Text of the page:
To the best of my knowledge no such study has been done within Chabad chassidim... and even though in general we say 'Ein lo ra-inu ra-aya' (Zevachim 12:4, "'We have not seen' is not a proof"), controversial studies/statistics the likes of this would surely have spread very quickly with very loud responses.


3

For what its worth. I corresponded a while ago (through the official chabad website) with regards to the issue of the Rebbe being moshiach and the proliferation of this ideology within chabad. The responses I received were as follows: No, the official Chabad officials do not hold that the Rebbe is Moshiach. There is no underground movement which ...


3

The Persian community (mostly Shirazi) absorbed by Baltimore contains a high fraction of Cohanim and very few Leviim.


3

No! It just feels that way. - Analyzing from 5761-5772 35 times not on Monday or Thursday and 25 times on a Monday or Thursday. Tisha B'Av & Shiva Asar B'Tamuz can only come out on either Sunday, Tuesday, Thursday, or Shabbos and then it is observed on Sunday - so for these two fasts it is impossible to fall out on Monday and more likely to fall out on ...


2

Djerba has almost all kohanim.


2

While, no exact number can be known, estimates are possible. In a survey done with Reconstructionist, Conservative, and Reform rabbis, no Conservative rabbis would perform an intermarriage, 36% of Reform rabbis would, and 62% of Reconstructionist rabbis would. In a population survey, 33% of American Jewish Families were "interfaith families", while another ...


2

The table on page 86 (page 22 in the PDF) of Sheldon Epstein, Bernard Dickman, and Yonah Wilamowsky's paper "Parsha Management — Doubling, Halving, Accuracy"[1] is of the parashiyos and their lengths. According to the data in that table, we have: Counting each parasha separately, the deciles are 176 (100%), 148 (90%), 134 (80%), ...


2

I ve build the list of the entire mishnaiot with their prakim and number of mishnaiot We join a group of 36 people in our synagogue, so everybody choose 120 mishnaiot, and are reciting/studying 2 mishnaiot per day, so the group will finish the entire shas mishna in 60 days. (36 people X 2 mishnaiot per day X 60 days = 4320...the entire shas has 4192 ...


1

you cannot split it by both chapters and daf. it's either one or the other since dafim overlap in chapters. closest thing I know of is this though there is some overlap as before http://hadranalach.com/index.php?action=t_view&id=16#tabs here is a word doc version http://hadranalach.com/static/shas_lefi_daf.docx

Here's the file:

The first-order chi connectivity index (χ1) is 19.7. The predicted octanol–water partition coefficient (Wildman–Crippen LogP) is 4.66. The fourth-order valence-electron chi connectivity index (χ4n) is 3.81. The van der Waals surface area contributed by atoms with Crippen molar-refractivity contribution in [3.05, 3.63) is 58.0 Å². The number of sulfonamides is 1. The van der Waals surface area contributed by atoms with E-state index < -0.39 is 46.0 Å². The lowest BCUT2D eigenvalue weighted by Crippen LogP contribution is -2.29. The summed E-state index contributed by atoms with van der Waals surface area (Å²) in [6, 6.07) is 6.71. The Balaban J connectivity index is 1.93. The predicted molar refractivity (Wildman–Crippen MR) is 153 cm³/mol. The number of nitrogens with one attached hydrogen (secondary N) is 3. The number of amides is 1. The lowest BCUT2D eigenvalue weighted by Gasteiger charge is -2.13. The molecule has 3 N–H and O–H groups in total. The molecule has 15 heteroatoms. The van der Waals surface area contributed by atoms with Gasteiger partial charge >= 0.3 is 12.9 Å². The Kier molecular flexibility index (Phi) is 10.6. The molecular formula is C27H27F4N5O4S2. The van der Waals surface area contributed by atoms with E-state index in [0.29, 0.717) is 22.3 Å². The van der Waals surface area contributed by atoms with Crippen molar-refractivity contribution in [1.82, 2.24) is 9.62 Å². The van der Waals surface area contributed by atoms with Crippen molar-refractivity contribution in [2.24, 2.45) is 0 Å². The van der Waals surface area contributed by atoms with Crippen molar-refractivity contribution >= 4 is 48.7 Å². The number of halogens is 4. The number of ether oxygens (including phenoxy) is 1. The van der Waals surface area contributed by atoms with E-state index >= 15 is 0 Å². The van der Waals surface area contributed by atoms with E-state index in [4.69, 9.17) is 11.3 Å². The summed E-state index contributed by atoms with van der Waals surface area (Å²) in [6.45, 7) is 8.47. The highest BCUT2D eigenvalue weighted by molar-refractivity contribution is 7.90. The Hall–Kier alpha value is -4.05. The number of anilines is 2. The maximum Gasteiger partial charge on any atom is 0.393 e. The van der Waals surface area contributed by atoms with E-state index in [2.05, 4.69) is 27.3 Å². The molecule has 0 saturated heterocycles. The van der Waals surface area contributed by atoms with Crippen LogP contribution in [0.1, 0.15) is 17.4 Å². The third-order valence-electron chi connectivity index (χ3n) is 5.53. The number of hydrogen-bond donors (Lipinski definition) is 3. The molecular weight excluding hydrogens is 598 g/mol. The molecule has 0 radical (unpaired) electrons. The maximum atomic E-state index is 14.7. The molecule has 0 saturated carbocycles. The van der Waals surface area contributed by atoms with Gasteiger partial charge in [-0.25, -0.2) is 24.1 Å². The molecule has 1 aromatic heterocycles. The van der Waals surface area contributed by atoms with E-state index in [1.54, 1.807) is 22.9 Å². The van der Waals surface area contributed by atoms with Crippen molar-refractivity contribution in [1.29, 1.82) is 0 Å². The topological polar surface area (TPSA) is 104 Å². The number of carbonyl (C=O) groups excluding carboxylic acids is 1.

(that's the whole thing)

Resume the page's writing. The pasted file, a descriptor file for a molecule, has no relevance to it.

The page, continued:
1

got this from dafyomireview.com /* berachos */ 5,8,6,7,5,8,5,8,5, /* peah */ 6,8,8,11,8,11,8,9, /* demai */ 4,5,6,7,11,12,8, /* kelayim */ 9,11,7,9,8,9,8,6,10, /* sheviit */ 8,10,10,10,9,6,7,11,9,9, /* terumos */ 10,6,9,13,9,6,7,12,7,12,10, /* maaseros */ 8,8,10,6,8, /* maaser sheni */ 7,10,13,12,15, /* challah */ 9,8,10,11, /* orlah */ 9,17,9, /* bikkurim ...


1

Here you can design your own review programme.


1

If you go to this website and choose the schedule of one mishnah a day for a certain masechta, and count the days in the schedule, you'll have the number of mishnayos in that masechta (choose the option for the number of days and not dates). You can do the same thing for a perek.


1

Syrian Jews have been under "the takkanah", forbidding them to marry converts, since the early part of the 20th century. Though the takkanah was promulgated by the rabbis of the American Syrian community, it seems to be applicable to Syrian communities elsewhere in North and South America as well. (I don't know about Israel.) They boast an intermarriage ...


1

While not specific to Reform Jews, the National Jewish Population Survey from 2000-01 (which was just enough time after Patrilineal Descent for college kids to have been born) the found that only 48% of Jews in college had two Jewish parents. Which would mean that 26% of Jews in college have only a Jewish father, and thus aren't halachically Jewish (and this ...